Galloway Remains In Form
Ira Kaufman, The Tampa Tribune, published 1 January 2007

Between mentoring rookie Maurice Stovall and schooling NFL defensive backs, Bucs receiver Joey Galloway found the time to notch his fifth 1,000-yard season. And this one was the most improbable.

Galloway caught eight passes for 118 yards and a touchdown Sunday, providing some of the few Tampa Bay highlights in a 23-7 loss to Seattle. And while the 12-year veteran topped the 1,000-yard mark for the second consecutive year, Stovall continued to emerge as a young talent.

"Joey Galloway is a guy who takes care of his body and he knows how to play football, period," Bucs center John Wade said. "He knows how to get open and he's got speed that looks eternal."

After a challenging first season in Tampa, when a groin injury forced him to the sidelines for six games, Galloway has regained the form that made him a two-time Pro Bowl selection in Seattle. He departed the locker room Sunday without answering questions, perhaps wary of what he would say in the wake of a 4-12 season marked by erratic quarterback play.

"The season is over and everyone is a little disappointed right now because we feel like we had the talent to win more games," Galloway said in a released statement. "We just didn't play well enough. Right now, the 1,000-yard seasons don't really mean much."

Galloway finished with 62 receptions for 1,057 yards and seven touchdowns, and Sunday's effort marked his 26th career 100-yard game. Most impressively, the 35-year-old speedster kept making plays in a dismal season, no matter who lined up under center. Galloway caught the only scoring pass thrown by Chris Simms in 2006. He eased Bruce Gradkowski into his first pro start by opening the scoring at New Orleans.

When Tim Rattay replaced Gradkowski in Chicago, it was Galloway who triggered a furious fourth-quarter comeback with a 64-yard touchdown reception against one of the league's elite defenses. "I've told myself that I'm going to follow Joey around in the offseason to see how he takes care of himself," Bucs linebacker Ryan Nece said. "What he's done here in Tampa is very impressive."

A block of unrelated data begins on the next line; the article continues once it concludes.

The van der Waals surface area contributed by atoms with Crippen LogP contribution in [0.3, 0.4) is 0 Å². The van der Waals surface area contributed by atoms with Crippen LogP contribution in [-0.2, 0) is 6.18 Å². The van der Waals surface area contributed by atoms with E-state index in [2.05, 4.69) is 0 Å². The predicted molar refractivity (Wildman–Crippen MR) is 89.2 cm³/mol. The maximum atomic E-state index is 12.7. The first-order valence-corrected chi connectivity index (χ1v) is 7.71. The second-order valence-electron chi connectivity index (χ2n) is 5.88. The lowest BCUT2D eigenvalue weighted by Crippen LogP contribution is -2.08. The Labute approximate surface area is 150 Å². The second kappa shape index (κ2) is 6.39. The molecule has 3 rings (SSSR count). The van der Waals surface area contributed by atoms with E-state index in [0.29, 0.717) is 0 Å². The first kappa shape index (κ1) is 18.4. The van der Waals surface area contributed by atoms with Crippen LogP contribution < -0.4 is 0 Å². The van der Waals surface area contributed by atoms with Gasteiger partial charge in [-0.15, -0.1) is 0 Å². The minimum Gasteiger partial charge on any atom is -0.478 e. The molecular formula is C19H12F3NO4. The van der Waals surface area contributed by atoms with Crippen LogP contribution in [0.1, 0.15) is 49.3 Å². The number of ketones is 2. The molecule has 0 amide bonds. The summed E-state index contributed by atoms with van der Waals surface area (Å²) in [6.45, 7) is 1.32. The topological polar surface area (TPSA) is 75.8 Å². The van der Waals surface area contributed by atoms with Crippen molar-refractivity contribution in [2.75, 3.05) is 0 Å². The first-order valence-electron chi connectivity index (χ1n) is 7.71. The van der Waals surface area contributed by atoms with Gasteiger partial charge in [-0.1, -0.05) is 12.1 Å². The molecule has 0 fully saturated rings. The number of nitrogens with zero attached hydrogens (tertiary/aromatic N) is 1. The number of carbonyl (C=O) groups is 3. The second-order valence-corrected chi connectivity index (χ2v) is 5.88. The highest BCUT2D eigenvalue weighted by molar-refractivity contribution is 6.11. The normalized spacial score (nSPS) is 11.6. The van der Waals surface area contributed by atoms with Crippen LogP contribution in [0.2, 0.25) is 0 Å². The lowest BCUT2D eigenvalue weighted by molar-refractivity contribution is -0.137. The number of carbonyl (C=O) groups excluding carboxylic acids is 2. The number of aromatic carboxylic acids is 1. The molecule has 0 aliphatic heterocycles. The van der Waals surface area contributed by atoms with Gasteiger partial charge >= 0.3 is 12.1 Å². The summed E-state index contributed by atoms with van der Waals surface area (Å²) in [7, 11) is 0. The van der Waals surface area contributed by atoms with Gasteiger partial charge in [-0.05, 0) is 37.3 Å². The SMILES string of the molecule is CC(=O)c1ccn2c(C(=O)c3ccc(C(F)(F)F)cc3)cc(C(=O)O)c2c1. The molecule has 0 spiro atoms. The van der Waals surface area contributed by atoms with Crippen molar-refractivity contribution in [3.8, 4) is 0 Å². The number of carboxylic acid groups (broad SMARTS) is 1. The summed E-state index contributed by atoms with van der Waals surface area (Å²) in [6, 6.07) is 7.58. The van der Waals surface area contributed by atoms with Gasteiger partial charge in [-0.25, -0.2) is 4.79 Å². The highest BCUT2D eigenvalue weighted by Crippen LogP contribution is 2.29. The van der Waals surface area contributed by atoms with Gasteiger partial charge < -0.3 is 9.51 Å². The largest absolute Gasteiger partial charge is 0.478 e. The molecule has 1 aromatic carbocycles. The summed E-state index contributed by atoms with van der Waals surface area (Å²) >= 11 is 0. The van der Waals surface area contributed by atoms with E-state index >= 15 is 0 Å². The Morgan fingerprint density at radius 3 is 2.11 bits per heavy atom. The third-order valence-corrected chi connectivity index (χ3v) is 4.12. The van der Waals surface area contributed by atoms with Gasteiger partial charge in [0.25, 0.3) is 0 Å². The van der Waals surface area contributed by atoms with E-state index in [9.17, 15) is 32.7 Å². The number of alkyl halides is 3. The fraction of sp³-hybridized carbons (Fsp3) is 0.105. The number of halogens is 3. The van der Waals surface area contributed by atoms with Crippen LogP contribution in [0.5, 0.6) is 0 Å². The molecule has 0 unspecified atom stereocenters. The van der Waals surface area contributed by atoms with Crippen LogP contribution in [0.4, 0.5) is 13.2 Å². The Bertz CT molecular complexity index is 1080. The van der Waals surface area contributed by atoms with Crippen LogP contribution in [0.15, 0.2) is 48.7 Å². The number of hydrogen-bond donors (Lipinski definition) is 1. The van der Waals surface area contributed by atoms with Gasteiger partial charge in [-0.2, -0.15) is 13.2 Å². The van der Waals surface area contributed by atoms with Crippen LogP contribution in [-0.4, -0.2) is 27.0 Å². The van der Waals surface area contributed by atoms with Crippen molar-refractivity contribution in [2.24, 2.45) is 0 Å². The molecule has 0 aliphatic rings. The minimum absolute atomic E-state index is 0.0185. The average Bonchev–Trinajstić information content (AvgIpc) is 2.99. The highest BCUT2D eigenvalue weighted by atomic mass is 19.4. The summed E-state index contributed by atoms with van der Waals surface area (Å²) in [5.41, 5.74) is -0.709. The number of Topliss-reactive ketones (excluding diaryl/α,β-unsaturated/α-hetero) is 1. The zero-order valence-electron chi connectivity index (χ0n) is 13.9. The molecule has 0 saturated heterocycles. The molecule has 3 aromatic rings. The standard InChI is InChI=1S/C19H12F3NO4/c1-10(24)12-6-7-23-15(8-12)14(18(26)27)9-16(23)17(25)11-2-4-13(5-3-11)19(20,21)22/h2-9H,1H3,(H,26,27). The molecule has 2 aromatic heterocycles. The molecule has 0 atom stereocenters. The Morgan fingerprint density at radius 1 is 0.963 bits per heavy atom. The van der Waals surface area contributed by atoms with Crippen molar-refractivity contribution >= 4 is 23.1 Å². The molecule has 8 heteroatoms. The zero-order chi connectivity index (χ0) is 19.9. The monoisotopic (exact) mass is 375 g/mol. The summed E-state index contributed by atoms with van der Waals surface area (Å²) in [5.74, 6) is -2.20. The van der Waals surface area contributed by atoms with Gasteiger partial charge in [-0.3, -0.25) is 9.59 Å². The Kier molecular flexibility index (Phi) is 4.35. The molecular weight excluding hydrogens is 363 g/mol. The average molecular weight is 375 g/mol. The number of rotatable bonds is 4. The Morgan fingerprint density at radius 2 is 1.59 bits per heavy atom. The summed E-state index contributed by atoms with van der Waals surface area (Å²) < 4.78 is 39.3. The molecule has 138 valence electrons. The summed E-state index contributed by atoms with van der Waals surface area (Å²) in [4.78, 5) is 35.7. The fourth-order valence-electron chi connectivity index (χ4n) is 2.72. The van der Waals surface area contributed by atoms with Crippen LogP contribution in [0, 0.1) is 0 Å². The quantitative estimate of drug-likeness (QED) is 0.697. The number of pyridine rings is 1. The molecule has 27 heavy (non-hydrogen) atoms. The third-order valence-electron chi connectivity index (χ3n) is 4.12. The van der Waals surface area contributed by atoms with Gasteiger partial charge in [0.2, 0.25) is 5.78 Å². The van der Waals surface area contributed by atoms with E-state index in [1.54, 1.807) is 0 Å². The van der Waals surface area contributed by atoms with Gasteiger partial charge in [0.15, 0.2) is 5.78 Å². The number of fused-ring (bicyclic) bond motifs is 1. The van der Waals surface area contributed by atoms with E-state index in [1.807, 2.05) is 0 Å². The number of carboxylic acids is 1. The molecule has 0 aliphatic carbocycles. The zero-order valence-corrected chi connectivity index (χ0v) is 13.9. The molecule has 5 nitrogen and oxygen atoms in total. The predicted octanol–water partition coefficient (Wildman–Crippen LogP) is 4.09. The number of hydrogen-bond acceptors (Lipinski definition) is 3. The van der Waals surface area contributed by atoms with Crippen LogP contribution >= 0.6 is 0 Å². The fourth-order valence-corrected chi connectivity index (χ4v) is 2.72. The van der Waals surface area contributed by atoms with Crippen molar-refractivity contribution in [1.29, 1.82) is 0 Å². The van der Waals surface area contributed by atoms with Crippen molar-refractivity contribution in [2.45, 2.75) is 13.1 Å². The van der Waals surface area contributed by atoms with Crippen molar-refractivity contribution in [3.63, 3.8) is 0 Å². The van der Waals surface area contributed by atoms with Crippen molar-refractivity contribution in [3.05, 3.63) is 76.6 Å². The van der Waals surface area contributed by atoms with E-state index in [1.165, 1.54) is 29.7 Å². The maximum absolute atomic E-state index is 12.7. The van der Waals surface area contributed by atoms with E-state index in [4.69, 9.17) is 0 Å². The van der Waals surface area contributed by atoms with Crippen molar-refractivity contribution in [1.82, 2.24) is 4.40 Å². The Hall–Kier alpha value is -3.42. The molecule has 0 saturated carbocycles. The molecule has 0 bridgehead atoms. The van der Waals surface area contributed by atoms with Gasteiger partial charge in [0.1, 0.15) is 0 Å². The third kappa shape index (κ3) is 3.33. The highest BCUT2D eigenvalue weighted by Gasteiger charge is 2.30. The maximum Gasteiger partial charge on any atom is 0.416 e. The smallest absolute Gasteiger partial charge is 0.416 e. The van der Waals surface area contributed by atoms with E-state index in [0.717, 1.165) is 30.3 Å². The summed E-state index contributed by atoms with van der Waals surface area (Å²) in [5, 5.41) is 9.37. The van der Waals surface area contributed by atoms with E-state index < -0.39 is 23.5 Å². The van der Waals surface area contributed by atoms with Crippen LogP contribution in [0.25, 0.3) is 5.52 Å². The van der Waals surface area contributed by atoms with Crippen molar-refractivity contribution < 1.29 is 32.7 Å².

Especially to Stovall, the third-round pick out of Notre Dame who was inactive for seven of the first eight games. "Joey is a professional," said Stovall, who caught a 4-yard pass from Rattay, but added 29 yards combined on a double reverse and an end around. "He's a very conditioned athlete who is always calm on the field. He always seems to maintain a level of poise and confidence that you can't help but notice."

Given the poor productivity of Michael Clayton since his outstanding 2004 rookie season, the Bucs will be tempted to draft wide receiver Calvin Johnson if the Georgia Tech standout is available. That's why the 21-year-old Stovall plans on staying in shape and working on his skills - after consulting with Galloway, of course.

"I want to improve on everything, from my strength to my speed," Stovall said. "The nice words from teammates and Coach [Jon] Gruden mean a lot to me, but I can't get comfortable or complacent. You have to keep working in this league because next year, there's going to be another rookie on this team trying to take my job."